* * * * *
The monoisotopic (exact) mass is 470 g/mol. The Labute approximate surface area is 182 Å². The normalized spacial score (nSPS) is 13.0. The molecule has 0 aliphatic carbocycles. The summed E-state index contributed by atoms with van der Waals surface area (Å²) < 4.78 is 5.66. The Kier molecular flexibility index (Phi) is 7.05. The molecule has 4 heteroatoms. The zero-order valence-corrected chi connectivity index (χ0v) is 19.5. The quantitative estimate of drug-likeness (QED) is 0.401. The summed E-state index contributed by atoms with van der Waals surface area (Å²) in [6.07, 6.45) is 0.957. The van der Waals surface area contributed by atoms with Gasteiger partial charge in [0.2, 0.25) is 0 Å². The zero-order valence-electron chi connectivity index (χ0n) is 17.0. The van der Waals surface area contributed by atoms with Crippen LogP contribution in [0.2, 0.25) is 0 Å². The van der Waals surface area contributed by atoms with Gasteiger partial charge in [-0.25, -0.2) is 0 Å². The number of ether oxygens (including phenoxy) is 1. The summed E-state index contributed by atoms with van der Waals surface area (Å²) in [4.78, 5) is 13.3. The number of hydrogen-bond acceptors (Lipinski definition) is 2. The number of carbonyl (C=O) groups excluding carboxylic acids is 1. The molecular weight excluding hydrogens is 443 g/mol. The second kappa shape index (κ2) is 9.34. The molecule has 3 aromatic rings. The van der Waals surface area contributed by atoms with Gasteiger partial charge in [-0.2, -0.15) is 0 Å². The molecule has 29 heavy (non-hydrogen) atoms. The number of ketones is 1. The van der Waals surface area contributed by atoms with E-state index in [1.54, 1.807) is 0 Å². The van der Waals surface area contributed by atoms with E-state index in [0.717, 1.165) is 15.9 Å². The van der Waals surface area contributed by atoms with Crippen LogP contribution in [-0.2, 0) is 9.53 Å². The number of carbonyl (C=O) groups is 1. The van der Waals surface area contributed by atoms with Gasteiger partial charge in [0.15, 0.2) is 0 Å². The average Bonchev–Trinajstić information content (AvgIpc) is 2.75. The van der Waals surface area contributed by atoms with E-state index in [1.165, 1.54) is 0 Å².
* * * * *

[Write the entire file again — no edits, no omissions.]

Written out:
The monoisotopic (exact) mass is 470 g/mol. The Labute approximate surface area is 182 Å². The normalized spacial score (nSPS) is 13.0. The molecule has 0 aliphatic carbocycles. The summed E-state index contributed by atoms with van der Waals surface area (Å²) < 4.78 is 5.66. The Kier molecular flexibility index (Phi) is 7.05. The molecule has 4 heteroatoms. The zero-order valence-corrected chi connectivity index (χ0v) is 19.5. The quantitative estimate of drug-likeness (QED) is 0.401. The summed E-state index contributed by atoms with van der Waals surface area (Å²) in [6.07, 6.45) is 0.957. The van der Waals surface area contributed by atoms with Gasteiger partial charge in [0.2, 0.25) is 0 Å². The zero-order valence-electron chi connectivity index (χ0n) is 17.0. The van der Waals surface area contributed by atoms with Crippen LogP contribution in [0.2, 0.25) is 0 Å². The van der Waals surface area contributed by atoms with Gasteiger partial charge in [-0.25, -0.2) is 0 Å². The number of ether oxygens (including phenoxy) is 1. The summed E-state index contributed by atoms with van der Waals surface area (Å²) in [4.78, 5) is 13.3. The number of hydrogen-bond acceptors (Lipinski definition) is 2. The number of carbonyl (C=O) groups excluding carboxylic acids is 1. The molecular weight excluding hydrogens is 443 g/mol. The second kappa shape index (κ2) is 9.34. The molecule has 3 aromatic rings. The van der Waals surface area contributed by atoms with Gasteiger partial charge in [-0.2, -0.15) is 0 Å². The molecule has 29 heavy (non-hydrogen) atoms. The number of ketones is 1. The van der Waals surface area contributed by atoms with E-state index in [1.54, 1.807) is 0 Å². The van der Waals surface area contributed by atoms with E-state index in [0.717, 1.165) is 15.9 Å². The van der Waals surface area contributed by atoms with Crippen LogP contribution in [-0.2, 0) is 9.53 Å². The number of carbonyl (C=O) groups is 1. The van der Waals surface area contributed by atoms with Gasteiger partial charge in [0.15, 0.2) is 0 Å². The average Bonchev–Trinajstić information content (AvgIpc) is 2.75. The van der Waals surface area contributed by atoms with E-state index in [1.165, 1.54) is 0 Å².